Excerpt from Ari’s Top 5 enews
Super tasty artisan confectionery
Sweden just formally joined NATO. These artisan Swedish gummies are for sale at the Deli! The presence of the gummies is probably less important to world peace than the new membership in NATO, but for any of you reading this who have a high affinity for gummies, they are still meaningful in the day-to-day world we live in. Fortunately, we don’t have to choose—you and I can go with the gummies, and the NATO generals can begin the work of incorporating Sweden into the organization. (And by the way, NATO has quietly been using a consensus decision-making process since its founding in 1949).
When we first started stocking these artisan Swedish fish, they were new to the American candy scene. Now the word is out. Recently, the Wall Street Journal wrote:
Kolsvart, a small maker of gummy candies in Malmö, Sweden, gets specific with its Swedish fish taxonomy, offering sour blueberry Piggvar (shaped like turbot), sour raspberry Röding (arctic char) and elderflower Gäddan (pike). These chewy sweets derive their jewel hues from grape-skin extract, carrot concentrate and turmeric, and happen to be vegan and gluten-free. A portion of the proceeds from the Piggvar and Gäddan benefits the Swedish Anglers Association, which promotes clean waters and healthy fish populations.
The high-quality confections from Kolsvart are a great artisan way to get your sweets fix. Kolsvart is a small, craft-focused firm started by a few friends in the southwestern Swedish town of Malmo about five or six years ago. They had a café and found themselves in one of the periods of uncertainty, not clear on where they were going next (Yes, they might have wanted to write a vision!). They wanted to offer traditional Swedish licorice at the café, but they couldn’t find anything at the quality level they were committed to serving. Solution? The same one we had with the Bakehouse—open a business so you can make your own. Co-founder Nils Tenje explains: “What we saw was expensive products with dull packaging, and we believed that we could do it better ourselves.” One day Nils’ partner, Axel Roos (sounds a lot like Axel Rose), surprised him with a batch of Axel’s own superb licorice. It was so good that they instantly set up the new business!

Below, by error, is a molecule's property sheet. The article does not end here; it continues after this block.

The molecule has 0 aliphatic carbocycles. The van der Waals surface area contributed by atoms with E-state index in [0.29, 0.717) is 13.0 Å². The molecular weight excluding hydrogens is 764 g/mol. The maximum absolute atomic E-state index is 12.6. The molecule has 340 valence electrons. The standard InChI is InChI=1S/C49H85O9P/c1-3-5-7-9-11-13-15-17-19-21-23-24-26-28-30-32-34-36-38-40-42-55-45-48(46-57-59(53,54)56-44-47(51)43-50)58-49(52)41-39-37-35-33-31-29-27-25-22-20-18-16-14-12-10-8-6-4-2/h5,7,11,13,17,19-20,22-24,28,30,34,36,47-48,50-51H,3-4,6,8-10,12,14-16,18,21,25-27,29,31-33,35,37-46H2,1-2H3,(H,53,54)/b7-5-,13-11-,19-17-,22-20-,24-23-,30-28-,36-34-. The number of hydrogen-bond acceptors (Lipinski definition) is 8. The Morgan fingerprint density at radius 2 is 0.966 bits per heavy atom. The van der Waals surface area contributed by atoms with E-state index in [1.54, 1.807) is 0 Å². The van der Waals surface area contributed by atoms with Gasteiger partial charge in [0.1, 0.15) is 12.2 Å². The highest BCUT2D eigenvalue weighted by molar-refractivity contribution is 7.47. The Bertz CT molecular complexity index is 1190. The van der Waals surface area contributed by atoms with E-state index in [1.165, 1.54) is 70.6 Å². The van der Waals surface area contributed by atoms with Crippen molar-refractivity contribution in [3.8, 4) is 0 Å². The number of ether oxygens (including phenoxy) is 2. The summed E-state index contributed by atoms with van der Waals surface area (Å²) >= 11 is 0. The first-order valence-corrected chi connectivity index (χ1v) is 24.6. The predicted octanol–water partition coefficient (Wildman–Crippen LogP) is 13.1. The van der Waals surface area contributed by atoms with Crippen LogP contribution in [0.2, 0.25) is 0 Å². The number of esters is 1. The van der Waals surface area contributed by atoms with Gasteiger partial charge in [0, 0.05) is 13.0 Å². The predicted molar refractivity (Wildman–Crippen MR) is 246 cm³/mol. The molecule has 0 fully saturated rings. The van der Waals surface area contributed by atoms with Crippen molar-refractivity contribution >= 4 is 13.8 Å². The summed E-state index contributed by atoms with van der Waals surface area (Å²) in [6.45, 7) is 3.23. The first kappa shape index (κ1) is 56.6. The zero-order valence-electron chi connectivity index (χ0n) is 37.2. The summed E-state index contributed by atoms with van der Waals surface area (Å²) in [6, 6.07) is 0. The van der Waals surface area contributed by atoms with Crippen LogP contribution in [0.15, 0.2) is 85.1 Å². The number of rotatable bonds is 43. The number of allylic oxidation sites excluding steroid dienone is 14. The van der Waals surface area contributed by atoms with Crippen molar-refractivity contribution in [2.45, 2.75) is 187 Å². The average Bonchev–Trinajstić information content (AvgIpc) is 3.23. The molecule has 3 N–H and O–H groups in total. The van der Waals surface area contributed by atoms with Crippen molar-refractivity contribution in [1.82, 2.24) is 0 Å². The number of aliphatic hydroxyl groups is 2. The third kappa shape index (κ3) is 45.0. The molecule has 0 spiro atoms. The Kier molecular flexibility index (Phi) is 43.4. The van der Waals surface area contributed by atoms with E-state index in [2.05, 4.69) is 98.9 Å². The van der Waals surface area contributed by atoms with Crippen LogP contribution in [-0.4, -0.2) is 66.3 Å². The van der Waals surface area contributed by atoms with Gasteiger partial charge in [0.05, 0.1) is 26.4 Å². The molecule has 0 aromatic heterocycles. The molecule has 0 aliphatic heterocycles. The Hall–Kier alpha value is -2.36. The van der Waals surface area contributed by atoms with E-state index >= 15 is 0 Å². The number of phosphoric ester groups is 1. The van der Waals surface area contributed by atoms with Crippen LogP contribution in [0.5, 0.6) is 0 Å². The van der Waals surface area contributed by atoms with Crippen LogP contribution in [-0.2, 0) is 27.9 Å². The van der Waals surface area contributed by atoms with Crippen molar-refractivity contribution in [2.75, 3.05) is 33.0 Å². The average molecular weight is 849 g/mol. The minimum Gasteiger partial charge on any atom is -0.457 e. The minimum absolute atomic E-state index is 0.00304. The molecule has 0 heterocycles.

Not only does Kolsvart make the candy in the shape of fish, but they support Rena Mälaren, a volunteer organization dedicated to cleaning Lake Mälaren (which is Sweden’s largest lake) from toxic waste. Right now we have all the flavors that the Wall Street Journal wrote about above, plus sour raspberry, and several lovely licorices. The elderflower is a favorite of long-time Candy Store manager Allison Schraf. It’s Tammie’s favorite as well (aside from farming heirloom tomatoes and peppers, she’s quietly a long-time fan of gummies). Kolsvart’s Smoked Salty Licorice Fish is one of my favorites. The candy equivalent of smoked fish, they’re black licorice “fish,” cold-smoked over Swedish alder wood. They have that same sort of smoky, unfamiliar at first, but ultimately kind of catchy, sort of sense one gets when drinking Lapsang Souchong tea or a great Scotch whiskey. Wild. Intense. Smoky. Not for everyone, but uniquely compelling for those who get into them! A bit of umami excellence from southern Sweden. You can also try eating one of the fruit gummies in tandem with the salted licorice. As the Kolsvart crew write, “Opposites attract—the juicy sweetness of raspberries perfectly complements the bold saltiness of licorice, making for a flavor experience that’s truly out of this world!”
All of the Kolsvart candies are delicious, with a terrific balance of tart and slightly sweet. I never think of this kind of candy as actually reflecting the true flavor of the fruit, but these have changed the lens I look through. They’re terrific. Dice and toss on fruit salad! Or on gelato. Or just eat by the handful, straight from the sack. I’ll add here, too, that from a design standpoint, the Kolsvart candy bags are as exceptional and artisanal as the hand-crafted candy inside! Lovely light kraft paper packages, that, like their raspberry Swedish fish, are almost, but not quite, translucent.
They’re the perfect candy for the summer heat because they won’t melt as you carry them from the car! And they taste so great that, I’ll forecast, you’ll be eating them long after the days start getting shorter! I’ll mention, too, that Sweden seems to have a candy culture beyond anything I’ve ever imagined. Sweden—not France, not Belgium, not Britain—is #1! Swedes eat about 35 pounds per person every year. By contrast, Americans consume a mere 22 pounds. That means that the average Swede eats over half a pound of candy every week. If you’re inspired to help close that gap in an artisan way, swing by and score a few bags of the Kolsvart offerings. If you have a gummy lover like Tammie in your life, a half dozen bags of these might be even better than bringing home a bouquet of flowers.